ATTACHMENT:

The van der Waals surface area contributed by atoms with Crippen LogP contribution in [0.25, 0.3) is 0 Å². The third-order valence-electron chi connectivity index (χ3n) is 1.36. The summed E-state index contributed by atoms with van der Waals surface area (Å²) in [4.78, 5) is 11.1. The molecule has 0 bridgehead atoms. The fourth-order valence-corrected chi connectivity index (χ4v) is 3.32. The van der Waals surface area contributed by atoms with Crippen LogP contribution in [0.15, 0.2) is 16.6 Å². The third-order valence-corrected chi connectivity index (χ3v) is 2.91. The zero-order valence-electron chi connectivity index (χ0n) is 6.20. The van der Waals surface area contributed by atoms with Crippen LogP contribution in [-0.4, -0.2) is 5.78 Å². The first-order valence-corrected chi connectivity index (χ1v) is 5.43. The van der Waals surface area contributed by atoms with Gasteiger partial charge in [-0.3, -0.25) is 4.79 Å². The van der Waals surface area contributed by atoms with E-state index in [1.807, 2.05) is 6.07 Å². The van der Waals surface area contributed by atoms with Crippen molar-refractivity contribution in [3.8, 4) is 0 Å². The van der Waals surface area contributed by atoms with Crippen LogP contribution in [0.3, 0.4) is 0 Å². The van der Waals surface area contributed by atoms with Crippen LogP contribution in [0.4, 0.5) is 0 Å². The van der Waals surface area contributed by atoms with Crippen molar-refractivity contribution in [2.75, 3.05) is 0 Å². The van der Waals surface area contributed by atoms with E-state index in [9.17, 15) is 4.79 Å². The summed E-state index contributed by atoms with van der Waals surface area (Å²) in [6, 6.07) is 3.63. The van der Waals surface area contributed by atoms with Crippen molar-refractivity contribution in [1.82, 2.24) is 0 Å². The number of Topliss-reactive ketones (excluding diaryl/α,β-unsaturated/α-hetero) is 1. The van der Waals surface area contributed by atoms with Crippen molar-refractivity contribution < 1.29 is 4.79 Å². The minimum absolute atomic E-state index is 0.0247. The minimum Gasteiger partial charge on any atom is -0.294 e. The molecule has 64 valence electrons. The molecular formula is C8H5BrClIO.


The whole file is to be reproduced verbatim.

The van der Waals surface area contributed by atoms with Crippen LogP contribution in [0.25, 0.3) is 0 Å². The third-order valence-electron chi connectivity index (χ3n) is 1.36. The summed E-state index contributed by atoms with van der Waals surface area (Å²) in [4.78, 5) is 11.1. The molecule has 0 bridgehead atoms. The fourth-order valence-corrected chi connectivity index (χ4v) is 3.32. The van der Waals surface area contributed by atoms with Crippen LogP contribution in [0.15, 0.2) is 16.6 Å². The third-order valence-corrected chi connectivity index (χ3v) is 2.91. The zero-order valence-electron chi connectivity index (χ0n) is 6.20. The van der Waals surface area contributed by atoms with Crippen LogP contribution in [-0.4, -0.2) is 5.78 Å². The first-order valence-corrected chi connectivity index (χ1v) is 5.43. The van der Waals surface area contributed by atoms with Gasteiger partial charge in [-0.3, -0.25) is 4.79 Å². The van der Waals surface area contributed by atoms with E-state index in [1.807, 2.05) is 6.07 Å². The van der Waals surface area contributed by atoms with Crippen molar-refractivity contribution in [3.8, 4) is 0 Å². The van der Waals surface area contributed by atoms with Crippen LogP contribution in [0.3, 0.4) is 0 Å². The van der Waals surface area contributed by atoms with Crippen LogP contribution in [0.4, 0.5) is 0 Å². The van der Waals surface area contributed by atoms with Crippen molar-refractivity contribution in [2.75, 3.05) is 0 Å². The van der Waals surface area contributed by atoms with E-state index in [9.17, 15) is 4.79 Å². The summed E-state index contributed by atoms with van der Waals surface area (Å²) in [6, 6.07) is 3.63. The van der Waals surface area contributed by atoms with Crippen molar-refractivity contribution in [1.82, 2.24) is 0 Å². The number of Topliss-reactive ketones (excluding diaryl/α,β-unsaturated/α-hetero) is 1. The van der Waals surface area contributed by atoms with Crippen molar-refractivity contribution < 1.29 is 4.79 Å². The minimum absolute atomic E-state index is 0.0247. The minimum Gasteiger partial charge on any atom is -0.294 e. The molecule has 64 valence electrons. The molecular formula is C8H5BrClIO.